1) Color > Color Management > Input Profile > Color Management > DCP Profile
Ensure your camera model has a camera model specific DCP included within RawTherapee's code base, and this camera model specific RawTherapee DCP profile will be automatically enabled upon image loading.  Seeing that "Auto DCP" is the default or is always selected, this does not help users much from distinguishing whether or not RawTherapee is using a camera specific DCP profile.  (Posting to the RawTherapee user forums will likely inform whether or not your camera model already has an included DCP profile, or is still using a generic DCP profile.)

2) Color > Color Management > Input Profile > Color Management > DCP Options
The automatically detected (or your specified or embedded profile) should likely already have the following key options enabled.  Base Table should already be selected, and in my case, Baseline Exposure is checked and grayed-out.  The following key options should also be checked for Nikon (D5600) images, providing an eye-pleasing image versus color toning not matching the original camera processed image.  By default within RawTherapee 5.2, Tone Curve and Look Table are deactivated by default, regardless of what the hover-over info states!  Active "Tone Curve" and "Look Table" regardless of the hover-over info stating these further options are only activated if a DCP profile contains these features.  NOTE: This is the key option for making Nikon D5600 raw NEF images eye-pleasing or comparable to the in camera processed JPEG images!  I struggled for months trying to figure-out why in camera photos were not comparable to RawTherapee images.  Now you should be able to move forward in you image processing more easily, providing images slightly or far better than the in camera processed images!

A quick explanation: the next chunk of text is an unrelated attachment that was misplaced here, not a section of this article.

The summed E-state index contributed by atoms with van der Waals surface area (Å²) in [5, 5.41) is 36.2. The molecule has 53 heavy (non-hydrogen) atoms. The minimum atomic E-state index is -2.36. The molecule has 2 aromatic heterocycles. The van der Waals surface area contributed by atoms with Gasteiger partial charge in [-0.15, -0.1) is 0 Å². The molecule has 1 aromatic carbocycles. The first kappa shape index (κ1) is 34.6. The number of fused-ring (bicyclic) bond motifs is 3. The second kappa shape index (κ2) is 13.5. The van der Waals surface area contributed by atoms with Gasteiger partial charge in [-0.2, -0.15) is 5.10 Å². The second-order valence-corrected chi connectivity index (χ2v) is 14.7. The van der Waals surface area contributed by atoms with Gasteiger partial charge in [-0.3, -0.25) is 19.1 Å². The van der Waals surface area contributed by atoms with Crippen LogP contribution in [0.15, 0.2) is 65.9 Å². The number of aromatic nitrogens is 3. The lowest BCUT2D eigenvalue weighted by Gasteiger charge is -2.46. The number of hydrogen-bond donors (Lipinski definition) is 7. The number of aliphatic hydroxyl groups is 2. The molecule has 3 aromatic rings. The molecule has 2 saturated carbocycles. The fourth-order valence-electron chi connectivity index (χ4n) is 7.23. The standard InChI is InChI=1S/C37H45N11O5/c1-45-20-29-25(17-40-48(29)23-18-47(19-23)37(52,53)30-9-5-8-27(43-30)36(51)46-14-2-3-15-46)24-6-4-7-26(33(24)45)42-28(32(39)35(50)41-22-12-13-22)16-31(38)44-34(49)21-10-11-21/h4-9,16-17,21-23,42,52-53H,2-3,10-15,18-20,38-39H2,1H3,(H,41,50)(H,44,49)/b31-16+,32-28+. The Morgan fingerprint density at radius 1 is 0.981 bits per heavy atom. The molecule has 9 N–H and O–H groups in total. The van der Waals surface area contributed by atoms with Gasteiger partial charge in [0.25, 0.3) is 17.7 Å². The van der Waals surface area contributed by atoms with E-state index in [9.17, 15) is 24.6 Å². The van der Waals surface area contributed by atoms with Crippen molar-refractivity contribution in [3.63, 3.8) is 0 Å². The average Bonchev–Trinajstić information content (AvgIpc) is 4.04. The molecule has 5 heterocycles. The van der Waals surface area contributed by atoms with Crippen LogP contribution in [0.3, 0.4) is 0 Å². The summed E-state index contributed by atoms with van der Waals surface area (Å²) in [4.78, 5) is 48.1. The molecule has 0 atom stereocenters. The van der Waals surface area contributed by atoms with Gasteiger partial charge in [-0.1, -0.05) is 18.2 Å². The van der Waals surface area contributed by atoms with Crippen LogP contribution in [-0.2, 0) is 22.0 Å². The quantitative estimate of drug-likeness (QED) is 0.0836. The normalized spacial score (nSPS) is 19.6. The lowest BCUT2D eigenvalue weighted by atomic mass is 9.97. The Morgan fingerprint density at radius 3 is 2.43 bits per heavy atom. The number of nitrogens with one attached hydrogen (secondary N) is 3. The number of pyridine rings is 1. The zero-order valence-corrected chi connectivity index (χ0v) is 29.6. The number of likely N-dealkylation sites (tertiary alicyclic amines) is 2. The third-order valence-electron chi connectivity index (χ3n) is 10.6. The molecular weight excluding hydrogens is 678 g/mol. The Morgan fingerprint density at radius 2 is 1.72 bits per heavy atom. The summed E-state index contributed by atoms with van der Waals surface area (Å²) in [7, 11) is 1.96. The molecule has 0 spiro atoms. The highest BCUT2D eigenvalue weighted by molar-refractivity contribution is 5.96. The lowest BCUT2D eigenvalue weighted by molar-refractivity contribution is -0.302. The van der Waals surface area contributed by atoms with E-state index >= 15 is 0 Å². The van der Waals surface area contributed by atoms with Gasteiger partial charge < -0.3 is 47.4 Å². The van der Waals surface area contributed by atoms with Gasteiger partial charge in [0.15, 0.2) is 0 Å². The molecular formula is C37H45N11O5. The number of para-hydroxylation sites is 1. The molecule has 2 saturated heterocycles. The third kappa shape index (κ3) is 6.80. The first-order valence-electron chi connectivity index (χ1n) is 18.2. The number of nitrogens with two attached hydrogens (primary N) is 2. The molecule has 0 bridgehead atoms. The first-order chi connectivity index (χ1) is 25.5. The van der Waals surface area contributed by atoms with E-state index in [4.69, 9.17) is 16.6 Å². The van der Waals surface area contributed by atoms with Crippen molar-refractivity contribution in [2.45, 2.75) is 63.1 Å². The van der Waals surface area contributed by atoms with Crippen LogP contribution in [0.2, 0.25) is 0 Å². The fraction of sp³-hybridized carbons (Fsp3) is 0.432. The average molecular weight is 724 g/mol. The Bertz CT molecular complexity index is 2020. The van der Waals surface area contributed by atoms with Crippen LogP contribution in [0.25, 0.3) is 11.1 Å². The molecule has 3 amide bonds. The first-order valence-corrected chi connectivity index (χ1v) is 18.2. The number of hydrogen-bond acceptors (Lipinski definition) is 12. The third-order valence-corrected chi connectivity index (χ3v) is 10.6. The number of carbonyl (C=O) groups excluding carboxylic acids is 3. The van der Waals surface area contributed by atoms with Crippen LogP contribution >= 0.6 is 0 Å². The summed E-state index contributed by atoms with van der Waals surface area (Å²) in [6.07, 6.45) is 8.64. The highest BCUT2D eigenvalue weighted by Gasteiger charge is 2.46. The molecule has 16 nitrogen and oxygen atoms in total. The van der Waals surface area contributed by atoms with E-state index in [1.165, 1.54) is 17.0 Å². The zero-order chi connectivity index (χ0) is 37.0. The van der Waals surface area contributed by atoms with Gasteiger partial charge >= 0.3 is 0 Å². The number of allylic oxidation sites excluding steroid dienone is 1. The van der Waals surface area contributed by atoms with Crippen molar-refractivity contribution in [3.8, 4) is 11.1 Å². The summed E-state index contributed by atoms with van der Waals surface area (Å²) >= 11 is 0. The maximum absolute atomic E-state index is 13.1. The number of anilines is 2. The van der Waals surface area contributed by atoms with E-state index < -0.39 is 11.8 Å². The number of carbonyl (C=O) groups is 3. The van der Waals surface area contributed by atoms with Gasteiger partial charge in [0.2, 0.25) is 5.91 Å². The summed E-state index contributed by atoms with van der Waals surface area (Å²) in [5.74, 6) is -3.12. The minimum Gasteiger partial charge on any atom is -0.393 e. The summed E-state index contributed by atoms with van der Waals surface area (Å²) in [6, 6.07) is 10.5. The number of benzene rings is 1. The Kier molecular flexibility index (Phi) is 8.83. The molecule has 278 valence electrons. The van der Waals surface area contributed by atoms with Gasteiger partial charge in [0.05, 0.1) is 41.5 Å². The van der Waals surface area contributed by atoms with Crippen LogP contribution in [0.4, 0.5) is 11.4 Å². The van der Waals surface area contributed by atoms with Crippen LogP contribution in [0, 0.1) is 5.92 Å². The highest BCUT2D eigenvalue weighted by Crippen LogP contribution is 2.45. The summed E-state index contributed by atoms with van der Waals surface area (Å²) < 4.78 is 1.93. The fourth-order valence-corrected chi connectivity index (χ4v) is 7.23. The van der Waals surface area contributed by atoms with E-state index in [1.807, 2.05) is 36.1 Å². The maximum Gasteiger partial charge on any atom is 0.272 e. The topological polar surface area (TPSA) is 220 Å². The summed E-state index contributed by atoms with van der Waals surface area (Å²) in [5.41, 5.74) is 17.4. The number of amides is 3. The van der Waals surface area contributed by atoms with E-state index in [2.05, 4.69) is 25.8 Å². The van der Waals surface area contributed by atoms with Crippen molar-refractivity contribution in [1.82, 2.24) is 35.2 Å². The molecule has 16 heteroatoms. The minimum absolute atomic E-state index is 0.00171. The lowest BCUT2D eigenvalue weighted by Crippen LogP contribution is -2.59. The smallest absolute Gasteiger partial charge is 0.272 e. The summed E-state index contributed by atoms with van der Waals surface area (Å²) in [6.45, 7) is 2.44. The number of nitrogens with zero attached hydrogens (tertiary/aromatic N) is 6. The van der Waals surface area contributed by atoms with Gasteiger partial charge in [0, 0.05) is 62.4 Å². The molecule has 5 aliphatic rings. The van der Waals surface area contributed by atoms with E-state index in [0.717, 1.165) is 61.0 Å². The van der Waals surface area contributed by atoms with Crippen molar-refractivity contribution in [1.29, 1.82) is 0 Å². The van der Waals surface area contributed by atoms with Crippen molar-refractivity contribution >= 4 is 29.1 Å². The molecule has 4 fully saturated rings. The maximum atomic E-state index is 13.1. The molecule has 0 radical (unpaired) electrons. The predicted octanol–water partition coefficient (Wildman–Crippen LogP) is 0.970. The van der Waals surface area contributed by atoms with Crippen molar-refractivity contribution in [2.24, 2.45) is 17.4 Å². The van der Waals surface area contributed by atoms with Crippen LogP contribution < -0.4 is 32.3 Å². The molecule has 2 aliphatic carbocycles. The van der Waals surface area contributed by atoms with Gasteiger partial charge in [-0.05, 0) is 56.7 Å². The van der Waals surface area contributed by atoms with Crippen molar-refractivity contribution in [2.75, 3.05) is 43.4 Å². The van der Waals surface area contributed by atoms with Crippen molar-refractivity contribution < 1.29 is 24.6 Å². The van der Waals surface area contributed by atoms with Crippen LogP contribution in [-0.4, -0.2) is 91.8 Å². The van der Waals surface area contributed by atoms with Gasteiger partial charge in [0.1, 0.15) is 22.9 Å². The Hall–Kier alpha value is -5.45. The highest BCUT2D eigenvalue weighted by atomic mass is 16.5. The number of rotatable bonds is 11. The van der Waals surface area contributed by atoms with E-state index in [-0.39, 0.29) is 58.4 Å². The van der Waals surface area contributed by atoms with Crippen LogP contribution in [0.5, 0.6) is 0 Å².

3) Processing Profiles > Neutral
Use the NEUTRAL RawTherapee profile.  If you use the Default RawTherapee profile, I have little idea what you'll get at this point, aside from having an image comparable to being post-processed with Gimp's Color Auto Levels, having clipped whites and blacks with an adjusted gamma, providing a more contrasting vivid image; versus a (neutral) realistic duplicate of what you're naked-eye saw when taking the photo.  (The bundled Default profile for RawTherapee does provide an image similar to the end results of my instructions here, but I have some difficulty with color matching, etc?  I haven't re-verified if my results are still similar after activating DCP "Tone Curve" and "Look Table" options mentioned above.)


4) Might be a good idea to save the profile as a (eg. NIKON-NEUTRAL-D5600) custom profile now, are just after the next step, setting a minimal noise level.
 
5) Detail > "Noise Reduction" > Luminance & Luminance Detail